If the I/O request contains an I/O control code that specifies the "neither" buffer access method, the kernel-mode driver must send the I/O request in the process context of the application that created the I/O request. For more information about how to support the "neither" method in a UMDF-base driver, see Using Neither Buffered I/O nor Direct I/O in UMDF Drivers.
The UMDF driver might modify an I/O request's output data, in user mode. Therefore, the kernel-mode driver must validate any output data that it receives from the user-mode driver.
The kernel-mode client should typically validate the Information value that a UMDF driver passes to IWDFIoRequest::CompleteWithInformation. If the client is a KMDF driver, it can call WdfRequestGetCompletionParams to obtain this information in an IO_STATUS_BLOCK structure.
Typically, the framework does not validate the information value that a UMDF driver passes to IWDFIoRequest::CompleteWithInformation. (This parameter usually specifies the number of transferred bytes.) The framework validates the information value only for output buffers, and only for the buffered I/O data access method. (For example, the framework verifies that the number of transferred bytes does not exceed the output buffer size of a read operation, if the access method is buffered I/O.)
Passing return status values from user-mode to kernel-mode requires special attention, as follows:
UMDF version 1 drivers typically receive HRESULT-typed return values, while KMDF and WDM-based kernel-mode drivers typically receive NTSTATUS-typed values. If a UMDF 1.x driver completes an I/O request, and if the driver has a kernel-mode client, the driver's call to IWDFIoRequest::Complete or IWDFIoRequest::CompleteWithInformation should specify an HRESULT value that the driver generates from an NTSTATUS value. In general, UMDF 1.x drivers should use the HRESULT_FROM_NT macro (defined in Winerror.h) to return status to a kernel-mode client. The following example shows how to use this macro when completing a request.
hr = HRESULT_FROM_NT(STATUS_BUFFER_OVERFLOW) request->Complete(HRESULT_FROM_NT(STATUS_BUFFER_OVERFLOW); return hr;
To return a specific HRESULT value to a kernel-mode client, the following callbacks must use the HRESULT_FROM_NT macro:
To use the NTSTATUS values that are defined in ntstatus.h, a UMDF 1.x driver must include these two lines before including any additional headers.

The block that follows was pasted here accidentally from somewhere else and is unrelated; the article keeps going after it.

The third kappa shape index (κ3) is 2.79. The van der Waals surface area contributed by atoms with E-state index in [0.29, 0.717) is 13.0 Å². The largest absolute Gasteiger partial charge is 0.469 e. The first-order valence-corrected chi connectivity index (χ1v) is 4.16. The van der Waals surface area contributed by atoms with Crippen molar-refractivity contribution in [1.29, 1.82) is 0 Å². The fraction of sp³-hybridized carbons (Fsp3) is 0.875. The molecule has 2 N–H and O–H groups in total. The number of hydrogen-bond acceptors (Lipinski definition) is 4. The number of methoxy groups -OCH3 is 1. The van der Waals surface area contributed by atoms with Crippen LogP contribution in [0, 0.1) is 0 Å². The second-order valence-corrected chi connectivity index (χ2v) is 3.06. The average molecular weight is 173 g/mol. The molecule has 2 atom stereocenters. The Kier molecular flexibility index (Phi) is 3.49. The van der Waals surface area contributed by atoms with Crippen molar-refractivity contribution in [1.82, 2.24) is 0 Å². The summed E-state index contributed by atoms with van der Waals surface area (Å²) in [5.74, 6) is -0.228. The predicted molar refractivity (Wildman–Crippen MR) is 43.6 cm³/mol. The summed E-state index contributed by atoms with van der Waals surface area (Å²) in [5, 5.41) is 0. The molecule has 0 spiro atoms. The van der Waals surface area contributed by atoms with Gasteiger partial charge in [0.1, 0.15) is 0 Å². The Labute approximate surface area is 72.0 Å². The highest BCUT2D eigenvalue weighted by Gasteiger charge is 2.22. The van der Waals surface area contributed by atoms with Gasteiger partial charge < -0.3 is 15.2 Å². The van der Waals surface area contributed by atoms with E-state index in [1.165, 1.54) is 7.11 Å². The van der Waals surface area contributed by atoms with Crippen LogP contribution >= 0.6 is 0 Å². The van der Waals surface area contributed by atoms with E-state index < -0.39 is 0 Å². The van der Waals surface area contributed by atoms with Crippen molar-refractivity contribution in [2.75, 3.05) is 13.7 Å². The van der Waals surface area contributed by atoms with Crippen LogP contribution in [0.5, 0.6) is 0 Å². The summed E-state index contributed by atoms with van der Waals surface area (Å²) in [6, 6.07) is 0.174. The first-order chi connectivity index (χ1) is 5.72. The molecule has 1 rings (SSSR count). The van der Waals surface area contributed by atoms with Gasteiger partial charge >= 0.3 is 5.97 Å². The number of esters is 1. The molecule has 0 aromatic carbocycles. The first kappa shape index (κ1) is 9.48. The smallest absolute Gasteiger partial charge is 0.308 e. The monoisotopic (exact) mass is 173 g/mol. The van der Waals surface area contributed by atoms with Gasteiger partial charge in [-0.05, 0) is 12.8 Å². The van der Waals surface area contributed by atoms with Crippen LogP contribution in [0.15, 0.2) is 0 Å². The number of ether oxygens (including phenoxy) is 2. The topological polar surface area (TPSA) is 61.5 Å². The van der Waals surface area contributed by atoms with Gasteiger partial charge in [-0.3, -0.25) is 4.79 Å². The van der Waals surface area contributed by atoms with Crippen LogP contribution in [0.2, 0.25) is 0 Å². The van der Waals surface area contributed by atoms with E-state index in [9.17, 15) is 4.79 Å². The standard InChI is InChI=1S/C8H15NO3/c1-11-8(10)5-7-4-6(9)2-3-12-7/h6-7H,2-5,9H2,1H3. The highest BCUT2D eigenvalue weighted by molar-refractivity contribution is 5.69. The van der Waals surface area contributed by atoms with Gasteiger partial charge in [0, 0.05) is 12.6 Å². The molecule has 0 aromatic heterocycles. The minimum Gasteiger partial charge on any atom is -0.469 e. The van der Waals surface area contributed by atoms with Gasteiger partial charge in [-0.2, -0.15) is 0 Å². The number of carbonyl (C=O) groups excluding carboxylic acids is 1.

#define UMDF_USING_NTSTATUS #include <ntstatus.h>
Do not use the HRESULT_FROM_NT macro to convert STATUS_SUCCESS from an NTSTATUS value to an HRESULT value. Just return S_OK, as shown in the following example.
The framework completes some I/O requests on behalf of UMDF drivers. Sometimes the framework does not convert HRESULT-typed return values into equivalent NTSTATUS values, so the framework might pass an HRESULT-typed completion status to a kernel-mode client.
Because of this situation, kernel-mode clients should not use the NT_ERROR macro when testing an I/O request's completion status, because the NT_ERROR macro does not return TRUE for HRESULT error values. Kernel-mode drivers should use the NT_SUCCESS macro when testing an I/O request's completion status.
For UMDF versions earlier than version 1.9, a driver's INF file can include an INF AddReg directive to create a REG_DWORD-sized UpperDriverOk registry value under the WUDF subkey of the device's hardware key.
If the UpperDriverOk registry value is set to a nonzero number, the framework allows kernel-mode drivers to load above the user-mode driver. The kernel-mode drivers can forward I/O requests from user-mode applications to the UMDF driver, but kernel-mode drivers cannot send I/O requests that are created in kernel mode to the UMDF driver.
For UMDF versions 1.9 and later, the UpperDriverOk registry value is obsolete and supported only for existing drivers. New drivers should use the UmdfKernelModeClientPolicy directive.